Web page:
The Lionfish Apocalypse (Part II)
Sadly, the Lionfish invasion is upon us and the future forecast for any relief, is pretty dim.
As stated in my prior writing on this subject (The Lionfish Apocalypse-Part I) I focused on some statistics that should frighten anyone. Even if you think that what happens in the oceans doesn’t affect you, you are wrong. It affects us all on some level.
In listing what we as individuals can do, one of my suggestions was to write to your government representative—your Senator or Congressman in the US or Mr. Edison Deleveaux, the Acting Director for Marine Resources or the Bahamas National Trust in the Bahamas. Tell them that you are concerned and need them to act on this. NOW. Not sure how to contact them? Please use:
USA: Elected Officials
Bahamas: National Trust
Bahamas: Ministry of Fisheries
Even politicians need our support. Please consider this missed opportunity in the US:
Although he is no longer in office, in 2013 US Senator, David Vitter, from Louisiana was concerned and on top of this issue. He wrote a letter to the director of NOAA over 5 years ago! (Remember the studies that indicate how quickly these little red striped devils reproduce!) But as best I can tell, he got little support and no assistance.
I don’t know why the folks at NOAA are not more vocal and don’t appear to the average person to be taking this threat seriously. This is an invasion the likes of which has never been seen before and action needs to be taken.
Louisiana, along with the other Gulf states supply many with a bounty of delicious seafood from the Gulf; an industry that generates in excess of $500 million per year. Many in the Bahamas rely on the sea for their livelihoods. Besides the environment, there are many jobs, not to mention revenue, at stake here. The native species that call the waters we enjoy home are under attack. Once Lionfish move in, they devour 90% of a reefs inhabitants in short order. These are the same reefs and ecosystems that many were so concerned about when oil was leaking into the waters!!! The same groups are almost mute when it comes to this encroaching maritime disaster.
Why aren’t the same alarms being set off? Where is a call for action?!?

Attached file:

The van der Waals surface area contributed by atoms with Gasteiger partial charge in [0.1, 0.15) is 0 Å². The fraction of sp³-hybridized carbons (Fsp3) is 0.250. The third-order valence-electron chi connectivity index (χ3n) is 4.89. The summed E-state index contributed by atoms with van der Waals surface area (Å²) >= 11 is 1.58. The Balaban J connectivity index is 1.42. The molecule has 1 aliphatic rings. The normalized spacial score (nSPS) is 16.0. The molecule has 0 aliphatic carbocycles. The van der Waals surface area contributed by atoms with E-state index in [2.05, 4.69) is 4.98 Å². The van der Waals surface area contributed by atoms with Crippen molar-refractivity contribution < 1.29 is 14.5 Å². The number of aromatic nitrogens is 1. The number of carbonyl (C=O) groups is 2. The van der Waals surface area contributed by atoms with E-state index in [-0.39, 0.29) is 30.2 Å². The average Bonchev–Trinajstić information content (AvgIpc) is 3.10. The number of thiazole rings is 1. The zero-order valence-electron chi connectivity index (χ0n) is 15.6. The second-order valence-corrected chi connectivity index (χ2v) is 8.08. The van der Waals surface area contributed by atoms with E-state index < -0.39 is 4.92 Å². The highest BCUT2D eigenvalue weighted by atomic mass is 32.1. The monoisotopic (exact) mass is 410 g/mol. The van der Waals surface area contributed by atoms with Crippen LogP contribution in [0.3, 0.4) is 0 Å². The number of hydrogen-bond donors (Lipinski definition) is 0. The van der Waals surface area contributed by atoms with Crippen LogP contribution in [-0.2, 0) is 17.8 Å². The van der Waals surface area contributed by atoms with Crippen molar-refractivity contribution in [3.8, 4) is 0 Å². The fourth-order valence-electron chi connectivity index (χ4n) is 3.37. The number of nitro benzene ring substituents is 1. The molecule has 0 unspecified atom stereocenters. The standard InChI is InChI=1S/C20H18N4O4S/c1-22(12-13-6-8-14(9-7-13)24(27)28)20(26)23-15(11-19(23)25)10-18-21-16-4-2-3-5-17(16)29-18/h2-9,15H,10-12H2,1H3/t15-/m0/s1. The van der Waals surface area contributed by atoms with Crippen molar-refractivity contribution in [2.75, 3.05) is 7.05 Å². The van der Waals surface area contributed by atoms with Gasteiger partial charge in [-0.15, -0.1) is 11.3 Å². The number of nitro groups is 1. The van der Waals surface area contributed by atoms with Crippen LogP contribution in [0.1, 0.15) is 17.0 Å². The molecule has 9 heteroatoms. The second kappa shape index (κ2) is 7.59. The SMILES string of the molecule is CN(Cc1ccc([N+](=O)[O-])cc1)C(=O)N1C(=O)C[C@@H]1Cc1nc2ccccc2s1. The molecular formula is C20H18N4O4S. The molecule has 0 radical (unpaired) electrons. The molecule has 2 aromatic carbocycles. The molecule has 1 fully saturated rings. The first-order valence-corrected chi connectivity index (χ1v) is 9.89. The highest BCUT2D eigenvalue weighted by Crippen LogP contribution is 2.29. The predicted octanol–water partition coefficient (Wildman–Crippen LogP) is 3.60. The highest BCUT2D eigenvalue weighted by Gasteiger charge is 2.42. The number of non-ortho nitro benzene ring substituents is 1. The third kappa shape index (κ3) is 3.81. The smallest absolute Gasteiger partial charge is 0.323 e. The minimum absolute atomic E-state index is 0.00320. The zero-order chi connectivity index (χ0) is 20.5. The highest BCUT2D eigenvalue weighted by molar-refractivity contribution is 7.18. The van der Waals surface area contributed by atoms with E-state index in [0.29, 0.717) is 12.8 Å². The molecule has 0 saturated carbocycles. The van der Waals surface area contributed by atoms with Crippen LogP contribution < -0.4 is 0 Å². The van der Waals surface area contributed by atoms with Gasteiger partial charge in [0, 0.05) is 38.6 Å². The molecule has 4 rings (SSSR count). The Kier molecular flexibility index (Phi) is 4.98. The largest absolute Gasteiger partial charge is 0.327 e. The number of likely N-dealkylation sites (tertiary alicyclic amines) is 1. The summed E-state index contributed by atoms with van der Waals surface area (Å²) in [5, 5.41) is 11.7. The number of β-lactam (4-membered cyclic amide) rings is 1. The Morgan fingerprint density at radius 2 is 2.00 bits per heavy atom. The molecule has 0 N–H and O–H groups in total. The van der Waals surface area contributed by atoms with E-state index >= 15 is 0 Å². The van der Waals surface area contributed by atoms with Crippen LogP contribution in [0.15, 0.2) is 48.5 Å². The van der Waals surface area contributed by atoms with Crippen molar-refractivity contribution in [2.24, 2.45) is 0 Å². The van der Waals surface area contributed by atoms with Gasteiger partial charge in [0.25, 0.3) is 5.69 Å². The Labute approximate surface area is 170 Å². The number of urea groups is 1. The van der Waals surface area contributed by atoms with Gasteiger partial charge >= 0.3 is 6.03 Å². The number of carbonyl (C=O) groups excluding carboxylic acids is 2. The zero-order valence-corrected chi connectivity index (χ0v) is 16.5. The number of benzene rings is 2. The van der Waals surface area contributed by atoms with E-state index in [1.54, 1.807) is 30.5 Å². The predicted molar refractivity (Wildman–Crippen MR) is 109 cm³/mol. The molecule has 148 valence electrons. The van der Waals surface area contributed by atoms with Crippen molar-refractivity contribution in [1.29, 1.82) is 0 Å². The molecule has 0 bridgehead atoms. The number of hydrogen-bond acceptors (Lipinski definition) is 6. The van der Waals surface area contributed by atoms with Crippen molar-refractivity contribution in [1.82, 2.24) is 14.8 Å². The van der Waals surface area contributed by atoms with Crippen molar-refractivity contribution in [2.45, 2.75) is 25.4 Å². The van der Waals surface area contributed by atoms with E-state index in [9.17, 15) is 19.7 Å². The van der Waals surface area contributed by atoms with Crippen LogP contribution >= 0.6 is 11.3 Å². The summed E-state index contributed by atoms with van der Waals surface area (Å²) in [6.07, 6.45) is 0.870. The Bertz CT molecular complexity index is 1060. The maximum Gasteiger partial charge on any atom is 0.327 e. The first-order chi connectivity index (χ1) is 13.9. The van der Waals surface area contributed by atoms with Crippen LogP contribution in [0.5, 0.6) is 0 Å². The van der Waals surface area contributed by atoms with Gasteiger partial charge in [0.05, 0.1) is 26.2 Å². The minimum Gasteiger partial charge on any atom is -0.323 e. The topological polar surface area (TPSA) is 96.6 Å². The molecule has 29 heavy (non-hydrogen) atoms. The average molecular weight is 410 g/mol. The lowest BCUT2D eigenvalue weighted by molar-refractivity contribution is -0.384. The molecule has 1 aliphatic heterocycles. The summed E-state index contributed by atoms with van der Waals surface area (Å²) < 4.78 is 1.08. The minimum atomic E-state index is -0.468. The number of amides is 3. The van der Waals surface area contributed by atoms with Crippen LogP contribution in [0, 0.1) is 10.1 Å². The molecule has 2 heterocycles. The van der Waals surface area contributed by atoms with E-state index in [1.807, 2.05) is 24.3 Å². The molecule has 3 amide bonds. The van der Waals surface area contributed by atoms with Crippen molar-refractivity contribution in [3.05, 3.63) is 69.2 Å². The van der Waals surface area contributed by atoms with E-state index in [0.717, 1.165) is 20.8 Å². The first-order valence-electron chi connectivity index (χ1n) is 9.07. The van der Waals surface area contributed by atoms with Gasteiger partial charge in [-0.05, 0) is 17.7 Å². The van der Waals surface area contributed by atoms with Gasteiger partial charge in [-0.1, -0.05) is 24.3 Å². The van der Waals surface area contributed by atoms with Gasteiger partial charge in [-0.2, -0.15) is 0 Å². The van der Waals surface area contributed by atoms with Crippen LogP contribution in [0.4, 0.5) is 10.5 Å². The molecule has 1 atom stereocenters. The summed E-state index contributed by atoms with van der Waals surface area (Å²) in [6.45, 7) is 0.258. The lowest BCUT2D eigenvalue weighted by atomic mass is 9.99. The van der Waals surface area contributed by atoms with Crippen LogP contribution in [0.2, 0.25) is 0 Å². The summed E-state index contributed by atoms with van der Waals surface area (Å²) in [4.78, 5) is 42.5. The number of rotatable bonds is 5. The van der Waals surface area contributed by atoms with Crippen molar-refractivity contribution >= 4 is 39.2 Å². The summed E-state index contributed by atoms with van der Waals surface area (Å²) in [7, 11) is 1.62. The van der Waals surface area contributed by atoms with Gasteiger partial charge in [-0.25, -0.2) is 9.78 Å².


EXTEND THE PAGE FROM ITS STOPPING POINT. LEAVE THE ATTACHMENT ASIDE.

The same species affected by oil spills are also affected by the presence of Lionfish. They are found in both shallow and very deep waters. As I stated previously, their density in the invaded waters are at a much higher ratio than in their native waters. They have no known predators, sans man, so there is no stopping them unless we intervene.
This sad scenario hasn’t kept some people from trying. In addition to Senator Vitter, there have been multiple groups trying to get government action. Yes, commercial fishermen have been catching lionfish in record amounts, as a by-catch. Both commercial and recreational fishermen have taken them out every chance they can in organized derbies and other opportunities. But what is frustrating is when concerned citizens—taxpaying, voting citizens—get no help from the very government they support.
I think saddest of all is that this, by all appearances, is a man-made issue. My own opinion is that a few aquarium owners must’ve decided it was time to put their kept fish back into the sea—I am sure it was either with good intentions or that they were just too tired of taking care of them—or maybe a little of both. Anyway, I don’t think anyone could have foreseen the outcome of what must’ve seemed like the “right” thing to do.
Speaking for myself, as someone who has gone from the first initial surprise encounter with a single Lionfish under our dock over a decade ago in the Bahamas, to now encountering what is the marine equivalent of a zombie apocalypse with multiples of them everywhere-- whether under a dock or a reef or at a lobster trap, I know firsthand what a BIG problem this is—and only getting BIGGER by the day!
So what is next?
As I wrote previously, please spread the word and bring awareness about this coming apocalypse. Support and if possible, participate in Lionfish derbies. Support student studies that are taking place. Join wild life groups that are trying to solve the issue. Write and engage those political angles. Buy jewelry and products made from Lionfish components. Please encourage your favourite restaurants to serve Lionfish. Maybe they will even offer them as specials and educate folks a little bit at the same time. It is the one good thing about these fish—they ARE tasty.